Styx: Master of Shadows
Styx: Master of Shadows is a great little stealth/RPG from Cyanide Studios, the same studio who brought us “Of Orcs and Men” which was a fun/interesting take on the medieval fantasy genre, if a little janky. Much like “Of Orcs and Men”, Styx follows in that same style but it still stumbles here and there.
The game kicks off with the titular Styx being caught trying to infiltrate a huge tower citadel called Akenash in order to steal the heart of the World Tree, a massive tree that produces a mystical substance known as Amber (which is effectively a replacement for mana) for his own nefarious reasons. What makes this concept interesting is that our anti-hero is a goblin, but that is where it stopped being interesting for me, as the story is fairly forgettable and the game seems to have childish use of swearing confused with “gritty” and “dark”.
I have no problem with swearing in the games I play but only when it’s used in believable ways (like when a guard turns around to see a goblin cutting his friend open and cries “F**K! A monster!”), but it’s usually just grating and cringe worthy here. Basically Humans are corrupt and foul, the Elves can’t be trusted, and the Orcs are mindless killing machines, there are a few plot twists here and there, but because the story drops you right in the middle of everything and assumes you know the score with this world it doesn’t explain anything.
Really though, the story is just a vehicle to get the player to cool areas to sneak and stab through, offering the kind of awesome vertical spaces to play in that you would expect from being set in a giant tower. Being a nimble goblin means there’s a parkour-lite system you’ll be using to get around these genuinely huge areas, but Assassin’s Creed this ain’t. While the movemnt is good and fast, the signposting for what Styx can and can’t hold onto is pretty poorly handled, so be prepared to die a number of comical deaths trying to figure out what you can hang onto on a given wall (Quicksaving is your friend here). Enemy AI does a pretty good job of patrolling around in search of you, and will actually call any others within the area to the hunt. A complete lack of any peripheral vision on their part means you can get away with some ridiculous stuff.
There’s a pretty simple skill tree in the game that you’ll spend your SP (skill points) on. SP is tallied up at the end of every mission and is rewarded for completing the main and secondary objectives as well as finding collectables and achieving challenges, like not killing anyone or not raising a single alarm etc. So depending on how you play there’s enough SP going around to spec into what you want. There are some pretty ingenious abilities to unlock, like cloning. Styx will barf up a sickly clone of himself who can crawl under locked gates, throw switches, and stay in a hiding spot until a hapless guard walks past in order to pull him in and murder him.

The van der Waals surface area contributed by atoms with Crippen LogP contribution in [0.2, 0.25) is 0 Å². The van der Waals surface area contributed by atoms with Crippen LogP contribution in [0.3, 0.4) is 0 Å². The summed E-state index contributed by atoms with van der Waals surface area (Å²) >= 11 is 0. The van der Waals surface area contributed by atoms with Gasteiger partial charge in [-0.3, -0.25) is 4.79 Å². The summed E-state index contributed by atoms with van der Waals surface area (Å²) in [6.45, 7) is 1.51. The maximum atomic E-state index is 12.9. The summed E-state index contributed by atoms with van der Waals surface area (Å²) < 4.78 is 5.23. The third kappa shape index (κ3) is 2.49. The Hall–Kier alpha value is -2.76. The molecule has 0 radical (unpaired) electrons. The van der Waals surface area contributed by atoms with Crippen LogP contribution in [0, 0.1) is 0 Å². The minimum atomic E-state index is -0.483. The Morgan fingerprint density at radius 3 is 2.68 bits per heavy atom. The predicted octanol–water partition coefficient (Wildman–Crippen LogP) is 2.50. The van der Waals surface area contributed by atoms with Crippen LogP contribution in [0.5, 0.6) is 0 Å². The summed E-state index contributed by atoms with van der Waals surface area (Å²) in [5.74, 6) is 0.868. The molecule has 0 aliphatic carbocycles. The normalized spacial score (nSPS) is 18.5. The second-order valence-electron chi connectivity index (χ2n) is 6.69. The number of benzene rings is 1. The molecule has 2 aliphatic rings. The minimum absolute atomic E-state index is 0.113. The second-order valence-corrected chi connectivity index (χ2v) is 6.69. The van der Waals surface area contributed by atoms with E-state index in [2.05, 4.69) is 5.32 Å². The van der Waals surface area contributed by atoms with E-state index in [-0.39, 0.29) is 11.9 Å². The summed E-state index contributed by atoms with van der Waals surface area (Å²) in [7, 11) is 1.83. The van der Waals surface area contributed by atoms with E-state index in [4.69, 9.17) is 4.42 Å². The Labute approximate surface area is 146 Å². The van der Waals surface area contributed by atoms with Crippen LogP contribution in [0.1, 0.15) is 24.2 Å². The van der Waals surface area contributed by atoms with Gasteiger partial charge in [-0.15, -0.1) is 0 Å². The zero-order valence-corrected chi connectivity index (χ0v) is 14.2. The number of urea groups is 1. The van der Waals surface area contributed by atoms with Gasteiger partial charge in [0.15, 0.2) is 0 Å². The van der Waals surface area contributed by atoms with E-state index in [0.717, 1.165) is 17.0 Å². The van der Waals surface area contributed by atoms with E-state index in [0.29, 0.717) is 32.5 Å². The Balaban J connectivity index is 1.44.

The process of using the environment to sneak around, kill, and hide the bodies of guards would often make me harken back to Splinter Cell: Chaos Theory, in that despite being as useful as a wet teabag in a standup fight, there is always a way out for the player. Which is especially valued if you’re playing on the games hardest difficulty setting, Goblin. Every enemy will instant kill you if they get close enough, so not ever being seen, ever, is the only way to play (again, quicksaving is a must). The game also does a good job of throwing new enemy types into the mix to keep you on your toes.
Several hours in the game introduces Knights, whom cannot be killed with your trusty dagger, throwing knifes, or disgusting clones. Instead you must use the environment to off them (though I would also like to mention it is possible to get through the game without killing anyone, despite only having lethal attacks in the game). For example; Poison their food or water, and when they stop for a snack they’ll choke to death a few seconds later, or there’s my personal favorite, crush them with a hanging object (like a chandelier or cargo crate from a crane).
Each new enemy recquires unique tactics in how to deal with them, and the game introduces these goons at the right times so the core mechanic of sneaking always has a new challenge. “Well this sounds like an excellent game! Thanks you incredibly intelligent and handsome critic, I’m just going to go bu-” Hey now, I’m not done yet! There is one very notable fly in the soup of an other wise very good $30 game, and that is padding.
Rather than craft an excellent 10-15 hour game, Cyanide instead (seemingly arbitrarily) decided to really force this game into a 20-25 hour experience. Thus turning what could have been a really tight and focused game into something that just keeps dragging on and on and on and on and on an- you get the idea. This veritable journey of backtracking, heavy asset recycling, and a really protracted end-game couple with a so-so story means that I find it hard to recommend as a lasting game with plenty of replay value like some of the other best stealth titles on the market. Sure there are the collectables and extra challenges, but there’s too much filler around the middle section for it to really encourage repeat playthroughs.
- Great Stealth Gameplay
- Introduces enough new enemy types to stay interesting
- Fun and interesting abilities that do prove useful
- So-So Story that expects you to know the players and the world
- Grating use of swearing,
- Way too much padding/filler content (that stopped it from being a 7.5)
This game and the concept of the world surrounding is really interesting and I would love to see something more from these guys, but the overuse of filler content to hit an arbitrary amount of play time needed to finish this game really hampers the experience.
Cyanide Studios, you came so close man.